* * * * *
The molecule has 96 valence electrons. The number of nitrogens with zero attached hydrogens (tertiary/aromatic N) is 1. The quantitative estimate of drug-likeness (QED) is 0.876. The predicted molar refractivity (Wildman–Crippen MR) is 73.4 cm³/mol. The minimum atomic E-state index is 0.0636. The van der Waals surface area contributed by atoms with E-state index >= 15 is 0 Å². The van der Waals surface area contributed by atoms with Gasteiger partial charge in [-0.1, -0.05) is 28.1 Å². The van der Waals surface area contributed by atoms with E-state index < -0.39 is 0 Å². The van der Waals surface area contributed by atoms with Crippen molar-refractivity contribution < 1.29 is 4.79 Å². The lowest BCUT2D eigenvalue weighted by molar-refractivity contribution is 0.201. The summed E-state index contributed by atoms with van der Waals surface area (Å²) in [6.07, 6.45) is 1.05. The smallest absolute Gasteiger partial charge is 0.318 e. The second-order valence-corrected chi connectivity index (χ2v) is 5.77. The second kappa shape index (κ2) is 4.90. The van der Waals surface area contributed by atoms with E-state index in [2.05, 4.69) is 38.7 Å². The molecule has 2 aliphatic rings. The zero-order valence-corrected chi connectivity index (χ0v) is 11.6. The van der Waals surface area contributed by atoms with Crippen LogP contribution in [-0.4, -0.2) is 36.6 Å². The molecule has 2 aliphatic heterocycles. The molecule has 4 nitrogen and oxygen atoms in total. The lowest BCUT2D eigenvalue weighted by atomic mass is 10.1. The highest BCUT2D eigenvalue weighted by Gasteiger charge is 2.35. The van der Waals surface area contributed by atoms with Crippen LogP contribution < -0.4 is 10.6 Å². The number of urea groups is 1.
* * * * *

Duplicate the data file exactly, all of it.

The molecule has 96 valence electrons. The number of nitrogens with zero attached hydrogens (tertiary/aromatic N) is 1. The quantitative estimate of drug-likeness (QED) is 0.876. The predicted molar refractivity (Wildman–Crippen MR) is 73.4 cm³/mol. The minimum atomic E-state index is 0.0636. The van der Waals surface area contributed by atoms with E-state index >= 15 is 0 Å². The van der Waals surface area contributed by atoms with Gasteiger partial charge in [-0.1, -0.05) is 28.1 Å². The van der Waals surface area contributed by atoms with E-state index < -0.39 is 0 Å². The van der Waals surface area contributed by atoms with Crippen molar-refractivity contribution < 1.29 is 4.79 Å². The lowest BCUT2D eigenvalue weighted by molar-refractivity contribution is 0.201. The summed E-state index contributed by atoms with van der Waals surface area (Å²) in [6.07, 6.45) is 1.05. The smallest absolute Gasteiger partial charge is 0.318 e. The second-order valence-corrected chi connectivity index (χ2v) is 5.77. The second kappa shape index (κ2) is 4.90. The van der Waals surface area contributed by atoms with E-state index in [2.05, 4.69) is 38.7 Å². The molecule has 2 aliphatic rings. The zero-order valence-corrected chi connectivity index (χ0v) is 11.6. The van der Waals surface area contributed by atoms with Crippen LogP contribution in [-0.4, -0.2) is 36.6 Å². The molecule has 2 aliphatic heterocycles. The molecule has 4 nitrogen and oxygen atoms in total. The lowest BCUT2D eigenvalue weighted by atomic mass is 10.1. The highest BCUT2D eigenvalue weighted by Gasteiger charge is 2.35. The van der Waals surface area contributed by atoms with Crippen LogP contribution < -0.4 is 10.6 Å². The number of urea groups is 1.